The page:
I don't post much anymore, mostly because I have lost interest in debating points of view and it is hard to avoid this if you offer any. This and I am a long winded and not infrequently annoying old fart. But I thought I could offer a few relevant insights here that have arisen throughout the years of practice.

Jhana can be problematic for meditators, particularly due to the ways that many people go about practicing these days. Often people only have a half hour or hour or so per day or occasional longer retreat times when they can practice. Naturally, despite the many common warnings and disclaimers, when blissful or very pleasant episodes or experiences arise these can tend to become objects of repeated reflection for some time afterward and as often this can have the result that returning to those same kinds or similar kinds of experiences is all the more difficult.

In the case of jhana the discourses and related commentaries offer very clear criteria for determining whether or not one has or has not actually entered one or another jhana. A careful study of the related literature, relevant discourses, commentaries and more recent texts is a helpful, informative, beneficial and frequently invaluable preliminary study. It's important to remember that the basic preliminary meditative criteria for jhana practice is practicing towards developing mental qualities supportive of the absence of the hindrances and so the subject of the hindrances is also an important study as an absence of the hindrances is the first practical preliminary for progress in vipassana or insight practice as well.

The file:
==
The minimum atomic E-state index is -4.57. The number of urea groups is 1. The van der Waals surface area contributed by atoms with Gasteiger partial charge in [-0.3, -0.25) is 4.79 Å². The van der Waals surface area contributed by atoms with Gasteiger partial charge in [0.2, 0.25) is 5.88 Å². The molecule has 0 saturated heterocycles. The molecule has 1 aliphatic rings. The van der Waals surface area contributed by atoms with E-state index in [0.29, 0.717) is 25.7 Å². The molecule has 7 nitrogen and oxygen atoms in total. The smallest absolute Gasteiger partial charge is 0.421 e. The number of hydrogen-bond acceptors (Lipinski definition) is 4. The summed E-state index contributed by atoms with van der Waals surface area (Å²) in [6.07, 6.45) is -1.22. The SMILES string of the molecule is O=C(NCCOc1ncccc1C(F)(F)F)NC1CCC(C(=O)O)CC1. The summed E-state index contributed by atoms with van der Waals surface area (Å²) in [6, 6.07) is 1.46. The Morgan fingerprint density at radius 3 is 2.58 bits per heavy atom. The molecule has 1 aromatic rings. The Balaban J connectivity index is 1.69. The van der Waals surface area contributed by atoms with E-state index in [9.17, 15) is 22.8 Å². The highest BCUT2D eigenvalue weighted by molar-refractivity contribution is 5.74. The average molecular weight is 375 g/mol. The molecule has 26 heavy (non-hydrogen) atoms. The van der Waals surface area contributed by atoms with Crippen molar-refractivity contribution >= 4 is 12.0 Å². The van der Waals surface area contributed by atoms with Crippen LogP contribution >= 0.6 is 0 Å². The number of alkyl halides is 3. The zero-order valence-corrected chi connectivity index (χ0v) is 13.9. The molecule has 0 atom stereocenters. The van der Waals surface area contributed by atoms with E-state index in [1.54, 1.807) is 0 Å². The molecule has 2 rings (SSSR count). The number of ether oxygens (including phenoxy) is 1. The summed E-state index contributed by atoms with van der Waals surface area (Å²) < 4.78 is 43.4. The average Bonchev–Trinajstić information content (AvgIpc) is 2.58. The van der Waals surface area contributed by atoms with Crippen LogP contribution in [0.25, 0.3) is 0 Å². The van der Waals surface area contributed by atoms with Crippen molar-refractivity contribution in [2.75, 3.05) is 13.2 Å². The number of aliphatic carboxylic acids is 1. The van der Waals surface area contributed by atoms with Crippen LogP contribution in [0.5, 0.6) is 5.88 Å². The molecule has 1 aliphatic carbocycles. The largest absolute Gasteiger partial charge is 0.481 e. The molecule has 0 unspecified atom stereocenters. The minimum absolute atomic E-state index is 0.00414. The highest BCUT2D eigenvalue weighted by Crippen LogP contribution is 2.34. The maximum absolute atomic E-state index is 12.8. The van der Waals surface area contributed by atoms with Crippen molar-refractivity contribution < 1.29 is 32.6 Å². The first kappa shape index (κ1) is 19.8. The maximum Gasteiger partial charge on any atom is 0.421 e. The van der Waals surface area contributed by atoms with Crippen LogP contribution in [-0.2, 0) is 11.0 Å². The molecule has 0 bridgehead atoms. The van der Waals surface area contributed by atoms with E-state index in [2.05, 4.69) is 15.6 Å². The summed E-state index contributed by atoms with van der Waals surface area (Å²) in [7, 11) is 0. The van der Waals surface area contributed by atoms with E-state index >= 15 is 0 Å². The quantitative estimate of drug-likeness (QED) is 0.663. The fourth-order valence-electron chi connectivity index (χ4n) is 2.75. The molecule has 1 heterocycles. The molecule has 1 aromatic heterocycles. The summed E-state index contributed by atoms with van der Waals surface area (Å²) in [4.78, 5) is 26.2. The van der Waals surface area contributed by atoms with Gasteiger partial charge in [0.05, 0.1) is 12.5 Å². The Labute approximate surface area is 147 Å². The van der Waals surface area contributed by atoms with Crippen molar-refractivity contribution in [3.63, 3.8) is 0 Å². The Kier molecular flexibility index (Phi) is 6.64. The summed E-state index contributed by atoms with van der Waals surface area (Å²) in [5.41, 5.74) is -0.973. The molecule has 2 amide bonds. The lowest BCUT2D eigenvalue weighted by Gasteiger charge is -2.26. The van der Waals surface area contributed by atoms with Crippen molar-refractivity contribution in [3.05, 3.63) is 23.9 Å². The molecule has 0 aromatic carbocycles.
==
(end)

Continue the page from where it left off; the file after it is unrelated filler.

In preparation for both practices the preparatory work is centered in recognizing or discerning the differences in mental qualities, overcoming and abandoning unwholesome and harmful mental qualities and cultivating and developing appropriate mental qualities. It is best to continue on with this foundational work for as long as necessary as this foundation of overcoming the hindrances is going to serve as the platform for everything that follows and one will need to return to this focus again and again on any and every occasion that calls for doing so in the future course of meditative practice.